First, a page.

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How Stress Affects the Body and Nervous System

by Tatiana Alcazar

September 13, 2019

how stress affects the body
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Stress is a national epidemic among US adults. As a country struggling with stress, 33% of the US adults feel they are living extreme stress. In fact, over 48% of the population feel their stress has increased over the past five years. So, this is how important to know how stress affects our body.

Stress in the modern world pairs with the feeling that we don’t have control over events in our lives. What you need to know is that prolonged stress has a toxic toll on the mind, soul, and body.  

Want to know how stress affects the body?

Read on and learn how stress affects the body and the nervous system.   

How Does Stress Affect the Body?

The first thing that you need to know is that stress response lives in the nervous system. When exposed to a stressful event, the autonomic nervous systems kick in. The ANS is part of the nervous system responsible for controlling body actions.

That includes:  

  • Respiratory rate  
  • Sexual arousal  
  • Urination  
  • Heart rate  
  • Digestion among others   

The autonomic nervous system or ANS is in two parts:  

  • Sympathetic nervous system  
  • Parasympathetic nervous system   

In the body, the sympathetic nervous system has a role in how we respond to stress.  Simply put, the system generates a fight-or-flight response. Historically, the sympathetic nervous system was valuable to us for survival reasons.   

But today, that is not the response for most situations. Today, what stresses us is our finances, family responsibilities, relationships, and work too.   

Want to lead a healthy lifestyle? Then, find good ways to cope with stress.

Types Of Stress

There are two types of stress namely acute and chronic.   

Acute stress refers to the immediate reaction to a threatening situation. This type of stress comes due to the pressures and demands of the past, and It also comes due to the anticipated pressures and demands of the future.  

However, In small doses, it is exciting but it can be exhausting.   

Chronic stress is not triggered by life-threatening situations. Unlike acute stress, chronic stress is damaging to your health. In fact, it can result in physical symptoms like constipation and headaches.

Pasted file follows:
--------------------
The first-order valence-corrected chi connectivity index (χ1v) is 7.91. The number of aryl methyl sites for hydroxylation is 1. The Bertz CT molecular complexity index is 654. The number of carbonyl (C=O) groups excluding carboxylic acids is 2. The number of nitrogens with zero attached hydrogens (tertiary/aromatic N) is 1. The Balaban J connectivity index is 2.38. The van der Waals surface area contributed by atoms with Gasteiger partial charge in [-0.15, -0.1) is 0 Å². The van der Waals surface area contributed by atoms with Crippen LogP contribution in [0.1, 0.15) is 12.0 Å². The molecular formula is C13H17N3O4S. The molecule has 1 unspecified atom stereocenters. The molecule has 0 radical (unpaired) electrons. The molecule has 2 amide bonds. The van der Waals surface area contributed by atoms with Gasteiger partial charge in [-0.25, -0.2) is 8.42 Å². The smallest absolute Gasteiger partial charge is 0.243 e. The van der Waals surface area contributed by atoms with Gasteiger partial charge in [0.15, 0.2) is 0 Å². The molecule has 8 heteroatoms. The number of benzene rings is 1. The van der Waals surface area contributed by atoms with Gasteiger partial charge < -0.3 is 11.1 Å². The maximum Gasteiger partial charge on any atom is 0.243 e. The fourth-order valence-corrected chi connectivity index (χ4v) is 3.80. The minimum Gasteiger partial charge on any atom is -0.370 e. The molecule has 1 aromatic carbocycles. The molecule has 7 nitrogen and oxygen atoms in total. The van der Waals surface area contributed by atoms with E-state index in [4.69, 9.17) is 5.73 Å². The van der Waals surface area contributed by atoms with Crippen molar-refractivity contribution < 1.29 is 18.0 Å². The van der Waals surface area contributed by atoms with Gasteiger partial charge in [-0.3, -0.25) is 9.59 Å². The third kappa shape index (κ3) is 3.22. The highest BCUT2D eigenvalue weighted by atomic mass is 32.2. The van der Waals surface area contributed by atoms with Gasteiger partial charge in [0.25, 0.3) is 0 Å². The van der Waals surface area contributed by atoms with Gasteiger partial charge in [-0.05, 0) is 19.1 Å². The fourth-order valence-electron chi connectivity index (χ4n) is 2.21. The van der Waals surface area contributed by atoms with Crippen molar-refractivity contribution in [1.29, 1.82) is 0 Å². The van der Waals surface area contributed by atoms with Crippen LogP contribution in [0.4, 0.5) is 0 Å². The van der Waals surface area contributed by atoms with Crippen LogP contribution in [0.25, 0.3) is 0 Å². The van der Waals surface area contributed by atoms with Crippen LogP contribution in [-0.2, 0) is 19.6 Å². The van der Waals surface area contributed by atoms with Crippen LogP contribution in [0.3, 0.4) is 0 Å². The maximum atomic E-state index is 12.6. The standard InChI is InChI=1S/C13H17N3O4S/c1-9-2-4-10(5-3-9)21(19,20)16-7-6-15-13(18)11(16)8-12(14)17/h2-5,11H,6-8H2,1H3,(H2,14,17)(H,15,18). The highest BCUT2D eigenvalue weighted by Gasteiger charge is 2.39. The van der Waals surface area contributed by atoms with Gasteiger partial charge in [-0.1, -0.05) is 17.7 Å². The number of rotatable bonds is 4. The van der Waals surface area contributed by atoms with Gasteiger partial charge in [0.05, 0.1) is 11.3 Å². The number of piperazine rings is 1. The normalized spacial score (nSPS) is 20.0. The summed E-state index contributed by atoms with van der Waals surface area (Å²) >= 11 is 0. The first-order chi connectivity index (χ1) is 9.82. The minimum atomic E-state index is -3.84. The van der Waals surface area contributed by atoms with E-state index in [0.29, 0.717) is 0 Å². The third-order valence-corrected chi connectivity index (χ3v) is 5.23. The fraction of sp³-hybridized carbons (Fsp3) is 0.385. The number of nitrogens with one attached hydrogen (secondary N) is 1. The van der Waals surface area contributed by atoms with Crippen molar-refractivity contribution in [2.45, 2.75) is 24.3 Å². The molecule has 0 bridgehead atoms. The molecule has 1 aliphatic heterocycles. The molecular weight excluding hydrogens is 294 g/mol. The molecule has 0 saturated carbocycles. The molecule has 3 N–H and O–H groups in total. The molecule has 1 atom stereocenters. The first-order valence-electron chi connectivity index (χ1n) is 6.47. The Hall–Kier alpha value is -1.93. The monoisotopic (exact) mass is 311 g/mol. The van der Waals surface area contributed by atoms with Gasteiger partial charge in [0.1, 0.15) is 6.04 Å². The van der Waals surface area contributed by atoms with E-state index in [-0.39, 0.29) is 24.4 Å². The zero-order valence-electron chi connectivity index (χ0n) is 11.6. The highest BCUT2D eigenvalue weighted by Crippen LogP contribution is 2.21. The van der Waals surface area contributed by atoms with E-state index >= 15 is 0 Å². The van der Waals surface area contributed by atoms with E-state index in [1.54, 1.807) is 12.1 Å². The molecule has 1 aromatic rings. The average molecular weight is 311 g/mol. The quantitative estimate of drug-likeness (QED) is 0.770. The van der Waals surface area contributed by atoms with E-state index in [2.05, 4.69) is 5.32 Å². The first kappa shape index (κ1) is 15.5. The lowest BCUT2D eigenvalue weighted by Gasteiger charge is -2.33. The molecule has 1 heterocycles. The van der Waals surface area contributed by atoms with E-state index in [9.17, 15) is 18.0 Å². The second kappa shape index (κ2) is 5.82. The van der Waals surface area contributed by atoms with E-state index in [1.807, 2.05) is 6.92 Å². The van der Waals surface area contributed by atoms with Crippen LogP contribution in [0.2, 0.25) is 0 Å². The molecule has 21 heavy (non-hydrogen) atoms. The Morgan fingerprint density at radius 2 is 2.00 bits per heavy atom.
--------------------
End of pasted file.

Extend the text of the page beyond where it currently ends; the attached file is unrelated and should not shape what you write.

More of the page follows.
So, want to know how stress affects the body? Here is how it happens. When stressed, the body releases a stress hormone called cortisol. Unlike norepinephrine and adrenaline, cortisol lingers in the body longer.  

Excessive levels of cortisol lead to physical health problems such as:  

  • Weight gain  
  • Heart disease  
  • Diabetes  
  • Inflammation  
  • Hormone imbalances  
  • Digestive problems   

When it comes to your brain, cortisol can affect it negatively. Moreover, the brain releases adrenaline when the stress response is triggered. When it's released, several physical symptoms of stress occur.   

They include:  

  • Increased blood sugar levels  
  • Increased heart rate  
  • High blood pressure   

The brain also triggers the release of cortisol by sending a signal to the pituitary glands, and this can damage the brain. For starters, it can kill cells in the hippocampus.

Also, it can cause premature aging of the brain.   

How does this happen? Cortisol binds itself to receptors in the neurons allowing more calcium in, and this leads to an overload.

As such, it overexcites the cells causing them to die.  

What We Recommend?

Now that you know how stress affects the body, there are a few steps you can follow to reduce stress. Indulge in physical activity, get more sleep, ​try meditation and yoga. We also recommend keeping a stress diary and socializing with family and friends. 

Are you in search of natural ways to heal and strengthen your body? We at Naravis can help. Contact us today and learn more about our GMO-free and all natural products.

Sources:

  1. "What is Stress?" The American Institute of Stress, 4 Jan. 2017, https://www.stress.org/daily-life
  2. "Types of Stressors (Eustress vs. Distress)." MentalHelp.net, https://www.mentalhelp.net/stress/types-of-stressors-eustress-vs-distress/

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About the author 

Tatiana Alcazar  -  A software engineer, former IBMer, co-founder of Naravis Corporation and a mom, with a passion for finding the solution and root cause to everything that comes across, including health. It has been a long journey since founding Naravis and trying to find solutions to my leaky gut syndrome and pursue natural health. Throughout this journey I have learned an enormous amount of information (acquired knowledge) and I feel it's my duty to share my knowledge and my experience with you.

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